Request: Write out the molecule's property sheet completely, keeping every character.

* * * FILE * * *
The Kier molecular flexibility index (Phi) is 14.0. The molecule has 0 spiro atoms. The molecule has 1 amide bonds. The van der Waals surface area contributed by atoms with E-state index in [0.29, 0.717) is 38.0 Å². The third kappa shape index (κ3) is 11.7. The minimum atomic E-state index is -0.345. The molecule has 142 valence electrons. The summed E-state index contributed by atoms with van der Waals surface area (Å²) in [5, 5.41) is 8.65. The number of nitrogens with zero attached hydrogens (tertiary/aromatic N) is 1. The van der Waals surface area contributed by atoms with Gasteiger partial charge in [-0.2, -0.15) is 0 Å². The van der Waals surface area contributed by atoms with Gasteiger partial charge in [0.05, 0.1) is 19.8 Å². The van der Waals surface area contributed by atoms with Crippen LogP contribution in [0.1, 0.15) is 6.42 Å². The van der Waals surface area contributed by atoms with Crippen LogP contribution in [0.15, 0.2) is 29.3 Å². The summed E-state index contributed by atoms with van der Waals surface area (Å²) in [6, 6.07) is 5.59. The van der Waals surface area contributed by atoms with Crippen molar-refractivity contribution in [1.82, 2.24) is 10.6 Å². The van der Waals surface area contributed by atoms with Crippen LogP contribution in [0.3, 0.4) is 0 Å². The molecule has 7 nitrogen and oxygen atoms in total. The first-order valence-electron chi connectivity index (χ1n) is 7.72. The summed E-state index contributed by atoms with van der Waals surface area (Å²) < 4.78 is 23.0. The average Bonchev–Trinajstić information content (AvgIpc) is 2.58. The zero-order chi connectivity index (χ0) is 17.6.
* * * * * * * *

The Kier molecular flexibility index (Phi) is 14.0. The molecule has 0 spiro atoms. The molecule has 1 amide bonds. The van der Waals surface area contributed by atoms with E-state index in [0.29, 0.717) is 38.0 Å². The third kappa shape index (κ3) is 11.7. The minimum atomic E-state index is -0.345. The molecule has 142 valence electrons. The summed E-state index contributed by atoms with van der Waals surface area (Å²) in [5, 5.41) is 8.65. The number of nitrogens with zero attached hydrogens (tertiary/aromatic N) is 1. The van der Waals surface area contributed by atoms with Gasteiger partial charge in [-0.2, -0.15) is 0 Å². The van der Waals surface area contributed by atoms with Gasteiger partial charge in [0.05, 0.1) is 19.8 Å². The van der Waals surface area contributed by atoms with Crippen LogP contribution in [0.1, 0.15) is 6.42 Å². The van der Waals surface area contributed by atoms with Crippen LogP contribution in [0.15, 0.2) is 29.3 Å². The summed E-state index contributed by atoms with van der Waals surface area (Å²) in [6, 6.07) is 5.59. The van der Waals surface area contributed by atoms with Crippen molar-refractivity contribution in [1.82, 2.24) is 10.6 Å². The van der Waals surface area contributed by atoms with Crippen LogP contribution in [0.3, 0.4) is 0 Å². The molecule has 7 nitrogen and oxygen atoms in total. The first-order valence-electron chi connectivity index (χ1n) is 7.72. The summed E-state index contributed by atoms with van der Waals surface area (Å²) < 4.78 is 23.0. The average Bonchev–Trinajstić information content (AvgIpc) is 2.58. The zero-order chi connectivity index (χ0) is 17.6.